And thirdly, after hearing and seeing, they spoke. They preached. They testified to the great good that God was doing among them. Jesus had said that he would send to them his Holy Spirit who would be their helper and stay with them forever.
The crowd out in the street scoffed saying, “They’re drunk!” The mob couldn’t imagine that God Almighty would use ignorant and unlearned people from the backwater of Galilee to speak the languages of those present with such skill and precision. In spite of the mockery, Peter gets up and speaks about Jesus. His sermon is recorded in The Acts of the Apostles. It’s not all that long. And yet three thousand people heard and believed and were baptised that day. The account of the Pentecost coming of the Holy Spirit concludes with the reaction of those believers. They continued to learn from the apostles, took part in fellowship meals, shared their belongings with those less fortunate, prayed together, and praised God (Acts 2:42-47).
There is a dynamic here, a powerful movement that is at the heart of the Bible’s story about who God is, who we are and what we are doing here.
The first thing we notice is how God reaches down and speaks to us. Our God is a relentlessly, unceasingly self-communicative God. There is something about God that loves to speak us, reveal his heart to us, and demonstrates a determination to get through to us with words that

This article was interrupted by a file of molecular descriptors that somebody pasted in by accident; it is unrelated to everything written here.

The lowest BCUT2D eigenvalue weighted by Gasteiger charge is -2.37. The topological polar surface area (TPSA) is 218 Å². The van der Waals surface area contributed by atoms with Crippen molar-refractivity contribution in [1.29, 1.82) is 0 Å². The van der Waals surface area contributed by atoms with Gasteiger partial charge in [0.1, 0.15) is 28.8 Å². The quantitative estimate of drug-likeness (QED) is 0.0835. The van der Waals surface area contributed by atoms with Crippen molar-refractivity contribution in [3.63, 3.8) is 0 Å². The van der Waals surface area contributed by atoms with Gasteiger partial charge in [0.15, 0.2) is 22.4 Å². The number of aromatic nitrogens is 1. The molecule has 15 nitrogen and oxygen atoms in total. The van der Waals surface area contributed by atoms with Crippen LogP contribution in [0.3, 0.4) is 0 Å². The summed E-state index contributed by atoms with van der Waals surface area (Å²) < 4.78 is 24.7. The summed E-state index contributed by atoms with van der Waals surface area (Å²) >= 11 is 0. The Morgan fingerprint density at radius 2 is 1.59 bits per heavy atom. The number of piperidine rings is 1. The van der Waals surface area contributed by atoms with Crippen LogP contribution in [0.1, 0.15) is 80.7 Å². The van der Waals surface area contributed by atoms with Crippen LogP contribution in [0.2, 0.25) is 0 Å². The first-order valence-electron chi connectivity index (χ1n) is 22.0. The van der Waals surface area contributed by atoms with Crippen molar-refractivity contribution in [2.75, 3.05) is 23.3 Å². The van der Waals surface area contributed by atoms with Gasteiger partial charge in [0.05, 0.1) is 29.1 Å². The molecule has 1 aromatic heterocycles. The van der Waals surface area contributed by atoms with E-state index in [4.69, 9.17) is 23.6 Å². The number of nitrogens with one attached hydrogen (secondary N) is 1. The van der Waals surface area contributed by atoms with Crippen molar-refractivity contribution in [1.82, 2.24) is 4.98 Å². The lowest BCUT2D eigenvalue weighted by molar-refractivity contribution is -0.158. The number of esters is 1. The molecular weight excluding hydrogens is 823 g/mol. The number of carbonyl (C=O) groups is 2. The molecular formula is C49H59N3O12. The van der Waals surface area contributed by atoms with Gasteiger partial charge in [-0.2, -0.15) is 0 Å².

express his untiring love for us,
his sacrifice for us in his son Jesus,
his dedication to rescuing us from our sinful ways,
his commitment to making sure that all people hear about the free gift of forgiveness that he offers to everyone.
Our God is one who just wants to speak to us.
A sure sign that two people are in love is that they long to be with one another. More than that, they way to talk with one another – the telephone, email, whatever – hours upon hours of talking. The talk is so important because our speech is our primary way of expressing ourselves, of sharing ourselves, giving to and receiving from others.
Every time we gather here for worship, we gather under the promise that God will speak to us. This is an important aspect of our worship services. The large part of our worship is listening to what God is saying to us.
His word of reassurance of the forgiveness of our sins,
his Word to us from the Scriptures,
his Word to us through the sermon,
his Word to us through Baptism and Holy Communion,
his Word of blessing as we leave here and face whatever the week ahead will bring.
God spoke to those gathered at the first Pentecost and he speaks to us again and again at the weekly celebration of Pentecost here at worship. We hear him speaking to us and being filled with his Spirit. What God says to us places us under the power of the Holy Spirit.
That leads me to ask then, what difference does God’s Word and his Spirit make in our lives? What are the characteristics of people under the power of the Spirit?